Around these parts, and to family and friends, I am known as “The Bounty Hunter of Bad Customer Service”. Just as a dog will not let go of his bone (come to think of it, I also have trouble releasing a half-eaten prime rib bone), I will chase you down with all that I’ve got.
It all started back when JC* was moving into a senior residence in Chicago. Many Excel spread sheets and visits later, we had chosen what we thought to be the best of the best, but things began to down spiral quickly. Unanticipated stress replaced excitement when I had to step in and take over for the moving coordinator, who seemed to lack any training in long distance moves. The lovely gesture of a sign on the apartment front door would have been much appreciated if it hadn’t read “Welcome Home, Gloria.” Worst of all, JC did not receive an invitation to the new resident birthday surf and turf luncheon. That snub was the final straw.
I did some research and found out that this senior residence was in negotiations to link their services with the hospital that I was working for. I called and made an appointment with both the director and customer service coordinator to discuss my mom’s disappointment. Dressed for success, I carried a brief case with the hospital name on it; a handy prop.
I was angry, but decided that the best approach would be to tug at their heart strings. I presented my case; I had faith in them, put my mom in their hands and their incompetence resulted in her feeling abandoned. I was prepared when they asked how they could repair the damage done. How about three limo rides at no charge (the residence had a limo available for hire) and dinner for four (mom and family) during lobster month at The Palm Restaurant? I produced a letter that I would email to them; all they had to do was copy and paste it onto their stationery.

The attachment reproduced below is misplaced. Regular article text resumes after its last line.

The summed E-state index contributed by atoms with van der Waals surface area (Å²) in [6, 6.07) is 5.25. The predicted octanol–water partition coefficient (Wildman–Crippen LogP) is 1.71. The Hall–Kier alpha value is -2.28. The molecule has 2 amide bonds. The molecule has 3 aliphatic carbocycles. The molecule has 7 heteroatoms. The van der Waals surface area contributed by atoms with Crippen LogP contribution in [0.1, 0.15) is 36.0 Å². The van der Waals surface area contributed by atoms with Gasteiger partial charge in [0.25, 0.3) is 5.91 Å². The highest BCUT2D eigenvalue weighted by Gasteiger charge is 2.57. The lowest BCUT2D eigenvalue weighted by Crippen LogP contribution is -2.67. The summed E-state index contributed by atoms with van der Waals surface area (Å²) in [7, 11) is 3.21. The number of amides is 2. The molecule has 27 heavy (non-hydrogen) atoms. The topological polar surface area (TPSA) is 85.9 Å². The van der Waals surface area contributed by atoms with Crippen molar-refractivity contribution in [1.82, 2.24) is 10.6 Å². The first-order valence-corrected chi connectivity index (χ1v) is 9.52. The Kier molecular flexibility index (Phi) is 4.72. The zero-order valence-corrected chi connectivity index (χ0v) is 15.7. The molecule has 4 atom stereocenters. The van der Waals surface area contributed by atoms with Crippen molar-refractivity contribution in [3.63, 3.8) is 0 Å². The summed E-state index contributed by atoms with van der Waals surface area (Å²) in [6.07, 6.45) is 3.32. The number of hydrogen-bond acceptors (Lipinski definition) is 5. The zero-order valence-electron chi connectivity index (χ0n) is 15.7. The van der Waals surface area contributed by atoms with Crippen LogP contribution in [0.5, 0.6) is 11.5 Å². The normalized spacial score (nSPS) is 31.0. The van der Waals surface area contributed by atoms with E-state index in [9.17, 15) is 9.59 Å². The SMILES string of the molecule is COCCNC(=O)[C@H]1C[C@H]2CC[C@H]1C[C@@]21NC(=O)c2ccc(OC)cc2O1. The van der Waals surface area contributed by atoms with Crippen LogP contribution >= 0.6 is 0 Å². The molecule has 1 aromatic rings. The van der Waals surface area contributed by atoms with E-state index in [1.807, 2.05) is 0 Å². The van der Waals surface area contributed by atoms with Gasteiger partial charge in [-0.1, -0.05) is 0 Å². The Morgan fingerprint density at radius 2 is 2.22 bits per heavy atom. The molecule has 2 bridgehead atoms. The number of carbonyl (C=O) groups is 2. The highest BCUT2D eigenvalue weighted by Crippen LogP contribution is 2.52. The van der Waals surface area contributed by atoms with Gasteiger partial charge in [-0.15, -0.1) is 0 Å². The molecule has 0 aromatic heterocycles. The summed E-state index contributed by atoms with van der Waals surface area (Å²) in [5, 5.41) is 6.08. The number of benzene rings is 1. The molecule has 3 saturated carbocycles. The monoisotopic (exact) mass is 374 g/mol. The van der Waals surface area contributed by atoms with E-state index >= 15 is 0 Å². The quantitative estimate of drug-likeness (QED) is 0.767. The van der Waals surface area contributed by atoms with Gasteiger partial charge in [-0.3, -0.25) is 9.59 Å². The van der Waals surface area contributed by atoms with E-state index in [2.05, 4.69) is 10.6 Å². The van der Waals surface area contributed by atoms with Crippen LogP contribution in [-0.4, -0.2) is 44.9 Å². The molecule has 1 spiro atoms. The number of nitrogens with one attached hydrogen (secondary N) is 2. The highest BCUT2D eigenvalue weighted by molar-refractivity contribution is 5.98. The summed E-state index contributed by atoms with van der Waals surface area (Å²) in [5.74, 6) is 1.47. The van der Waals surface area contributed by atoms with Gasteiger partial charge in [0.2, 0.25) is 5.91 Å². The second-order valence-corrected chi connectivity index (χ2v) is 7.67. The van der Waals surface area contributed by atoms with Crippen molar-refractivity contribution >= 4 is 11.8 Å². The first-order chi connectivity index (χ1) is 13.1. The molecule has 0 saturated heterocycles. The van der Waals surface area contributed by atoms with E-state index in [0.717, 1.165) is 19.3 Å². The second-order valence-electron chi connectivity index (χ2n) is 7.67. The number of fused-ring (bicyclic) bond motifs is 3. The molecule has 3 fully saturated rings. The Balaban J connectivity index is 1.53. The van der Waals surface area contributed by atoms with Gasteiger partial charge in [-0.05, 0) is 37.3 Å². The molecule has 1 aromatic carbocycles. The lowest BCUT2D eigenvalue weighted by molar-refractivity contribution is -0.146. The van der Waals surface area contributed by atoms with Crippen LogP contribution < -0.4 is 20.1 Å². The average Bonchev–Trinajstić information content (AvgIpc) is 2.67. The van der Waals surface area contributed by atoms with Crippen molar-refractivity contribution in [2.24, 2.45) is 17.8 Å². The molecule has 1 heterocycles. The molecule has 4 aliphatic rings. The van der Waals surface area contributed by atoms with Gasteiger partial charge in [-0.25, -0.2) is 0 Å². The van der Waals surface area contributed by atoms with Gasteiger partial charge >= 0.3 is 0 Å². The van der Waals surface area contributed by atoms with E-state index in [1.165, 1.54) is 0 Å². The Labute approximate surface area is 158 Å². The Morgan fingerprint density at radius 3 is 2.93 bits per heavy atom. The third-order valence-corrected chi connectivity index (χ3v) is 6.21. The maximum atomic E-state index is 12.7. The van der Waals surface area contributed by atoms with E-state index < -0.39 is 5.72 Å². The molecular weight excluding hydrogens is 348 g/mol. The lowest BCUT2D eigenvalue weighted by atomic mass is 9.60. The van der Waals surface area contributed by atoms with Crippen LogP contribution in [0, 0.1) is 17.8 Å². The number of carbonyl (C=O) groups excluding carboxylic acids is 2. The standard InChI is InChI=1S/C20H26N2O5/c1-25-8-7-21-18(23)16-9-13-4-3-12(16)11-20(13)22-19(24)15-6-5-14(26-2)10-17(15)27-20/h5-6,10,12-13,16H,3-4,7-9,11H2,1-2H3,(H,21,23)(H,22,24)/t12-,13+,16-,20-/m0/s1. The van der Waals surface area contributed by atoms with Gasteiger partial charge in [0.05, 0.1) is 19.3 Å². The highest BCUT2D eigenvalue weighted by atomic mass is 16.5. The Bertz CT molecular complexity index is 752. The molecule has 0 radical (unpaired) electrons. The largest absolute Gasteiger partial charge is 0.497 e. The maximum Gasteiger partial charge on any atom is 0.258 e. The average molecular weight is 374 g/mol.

At that point, I unleashed my secret weapon; I stopped talking, tilted my head slightly to one side and just looked at them; no amount of words can replace the discomfort of stone-cold silence. The letter was delivered to JC later that day. She did enjoy her new home for a while, until she called a family meeting, announced that the residents were too old and moved to a nearby condo.
Since then, with a combination of tenacity, a genteel manner, meticulous research and the silent treatment, I have been able to:
- Enlist the help of the Department of Consumer Services in Chicago to track down a dead- beat contractor and obtain $12,000 in restitution.
- Work with the University of Houston Law Center and receive free assistance in order to convince a corporation that payment in full for a storage locker was in their best interest due to an incorrect apartment floor plan.
- Travel free with my family on the AVE, the high-speed train, from Barcelona to Madrid, Spain when our credit card concierge forgot to email the tickets to our hotel.
- Convince the airlines why the receipts for the contents of my lost luggage were no longer available and shop for replacement belongings with the $500 they offered.
- Enjoy a complimentary breakfast, lunch, dinner or hotel stay when the initial experience was not up to par.
Sometimes it’s important to take a stand. With a little effort, the frustration and disappointment you experienced can be resolved to your benefit. I can still see the smile on JC’s face when they tied on her lobster bib and when she told me to look out my window, then stood up and waved out the top of the limo as it cruised down Lake Shore Drive.
*Who’s who? See “Cast of Characters” on the “About” page.